Archbishop's visit to the Diocese of Blackburn
The Archbishop of York was welcomed to the Diocese of Blackburn by the Rt Revd Nicholas Reade, the Bishop of Blackburn.
Thursday 6 October 2011
The visit started in the north west of the Diocese at St Peter's Heysham. This church is situated on the southern shores of Morecambe Bay and the Revd David Tickner, Rector of Heysham, was keen that the Archbishop should appreciate the picturesque setting that the church enjoys. Alongside the monastery ruins and the rock cut graves at the site, there is a Viking burial stone dating back to the ninth century. St Peter's has been a spiritual centre since the Stone Age and the Barrows is an ancient burial area.
From the church, a short climb to the top of the hill offers a view of wind turbines and a nuclear power station which highlight the focus on renewable energy that goes on the bay. The Archbishop met with representatives of Heysham Power Station. Richard Bradfield, the plant manager, explained that with its 2 power stations and 4 reactors the plant employs around 1500 people and around 90% of this workforce live within 5-10 miles of the power station. There are close links between the church and the power station as the vicar of St Peter’s is also the industrial chaplain.
At the church, the Archbishop met and prayed with pupils from St Peter's CE School Heysham. They had brought along pictures of the work that they had been doing about the local area.
Leaving the bay, the Archbishop travelled to Lancaster Priory, a fifteenth century Priory and Parish Church of Lancaster built on the site of a former priory (founded in 1094) and now providing a ministry to local congregations and tourists. He was welcomed by the vicar, the Revd Chris Newlands, and launched the Priory's virtual tour using his iPhone. By scanning a special code onto his phone, the Archbishop was able to read about one of the objects on display. Andrew Kayll, who is responsible for designing the virtual tour hopes that people will be able to access around 30 objects using this technology as they tour the Priory.
Members of the Lancaster Priory Organ Project Team were at the Priory and they talked to the Archbishop about their project. In order for funding to be given, the project needs to provide community outreach by means of musical experience and members of team outlined the outreach work that they have been doing with schools and community groups.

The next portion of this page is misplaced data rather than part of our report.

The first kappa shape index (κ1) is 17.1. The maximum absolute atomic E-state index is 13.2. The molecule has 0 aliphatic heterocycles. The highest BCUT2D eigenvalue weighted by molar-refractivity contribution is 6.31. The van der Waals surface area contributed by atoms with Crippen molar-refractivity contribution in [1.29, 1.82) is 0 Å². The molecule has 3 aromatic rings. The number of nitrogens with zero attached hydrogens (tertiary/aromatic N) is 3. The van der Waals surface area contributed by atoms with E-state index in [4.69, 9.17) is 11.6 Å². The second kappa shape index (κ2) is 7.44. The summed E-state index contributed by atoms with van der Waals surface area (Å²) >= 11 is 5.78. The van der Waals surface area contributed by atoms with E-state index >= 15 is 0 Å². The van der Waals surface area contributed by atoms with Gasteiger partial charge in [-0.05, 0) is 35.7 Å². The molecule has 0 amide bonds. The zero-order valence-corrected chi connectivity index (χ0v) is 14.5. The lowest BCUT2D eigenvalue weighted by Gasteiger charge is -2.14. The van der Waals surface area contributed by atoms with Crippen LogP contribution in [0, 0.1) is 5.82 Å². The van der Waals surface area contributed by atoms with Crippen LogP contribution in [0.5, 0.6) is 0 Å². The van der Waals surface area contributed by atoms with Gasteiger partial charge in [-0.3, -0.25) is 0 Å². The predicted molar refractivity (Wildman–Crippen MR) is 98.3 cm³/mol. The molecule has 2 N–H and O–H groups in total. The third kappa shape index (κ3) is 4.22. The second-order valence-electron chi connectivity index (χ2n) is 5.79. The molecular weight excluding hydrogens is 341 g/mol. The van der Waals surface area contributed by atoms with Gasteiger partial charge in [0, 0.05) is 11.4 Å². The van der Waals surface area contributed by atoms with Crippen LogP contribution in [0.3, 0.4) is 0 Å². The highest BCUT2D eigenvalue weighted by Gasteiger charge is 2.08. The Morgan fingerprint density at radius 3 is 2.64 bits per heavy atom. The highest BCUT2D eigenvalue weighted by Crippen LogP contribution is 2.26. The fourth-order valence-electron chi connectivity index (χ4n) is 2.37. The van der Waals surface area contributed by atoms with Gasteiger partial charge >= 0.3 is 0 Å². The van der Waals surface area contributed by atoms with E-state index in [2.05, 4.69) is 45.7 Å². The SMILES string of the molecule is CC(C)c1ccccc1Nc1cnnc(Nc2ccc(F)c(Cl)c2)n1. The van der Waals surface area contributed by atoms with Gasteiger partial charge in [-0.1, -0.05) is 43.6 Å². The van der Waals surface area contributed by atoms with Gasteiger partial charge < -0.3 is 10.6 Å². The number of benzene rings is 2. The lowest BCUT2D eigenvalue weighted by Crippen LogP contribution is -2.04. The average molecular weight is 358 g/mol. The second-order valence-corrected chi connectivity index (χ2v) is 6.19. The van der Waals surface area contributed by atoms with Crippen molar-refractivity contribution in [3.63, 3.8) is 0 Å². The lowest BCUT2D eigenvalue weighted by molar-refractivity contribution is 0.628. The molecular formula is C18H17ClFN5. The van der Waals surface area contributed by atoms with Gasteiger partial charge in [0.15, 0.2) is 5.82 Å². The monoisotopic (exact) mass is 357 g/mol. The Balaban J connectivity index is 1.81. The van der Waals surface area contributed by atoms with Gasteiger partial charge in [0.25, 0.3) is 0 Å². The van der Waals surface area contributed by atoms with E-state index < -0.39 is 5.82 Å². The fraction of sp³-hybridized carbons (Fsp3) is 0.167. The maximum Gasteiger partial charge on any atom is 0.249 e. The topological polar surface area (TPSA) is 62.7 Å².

Staying in the city of Lancaster, the Archbishop visited Christ Church and the Revd Phil Hudd invited him to join the over 60s club for lunch. Each month, this group meets for a quiz and lunch and the coordinator Ann Thorpe along with the other volunteers work hard to ensure that transport and a hearty lunch are available.
From the end of October until Easter, the church hall will again be opening as a Night Shelter for homeless people and Sue Fearnley, the coordinator spoke with Dr Sentamu about the project and the role that she plays. Sue says that there can be between 5-17 homeless people each night attending the centre and over the last year, she has been aware that the age range has changed. The centre is now accommodating more 18-19 year olds.
Sue, a student social worker says "I feel really privileged to meet the clients." She also says "the community at Christ Church is brilliant; the spirit is fantastic."
Night Shelter can accommodate up to 30 clients per night and teachers, students, doctors and nurses make up the volunteers. Sue would like to see the Night Shelter expand by establishing a summer night shelter.
Before leaving Christ Church, the Archbishop met the children who had won the Christ Church Primary Competition. The theme of the competition had been 'The Planets' and Dr Sentamu was shown the winning entries by the winners from Dallas Road Primary and Christ Church Primary.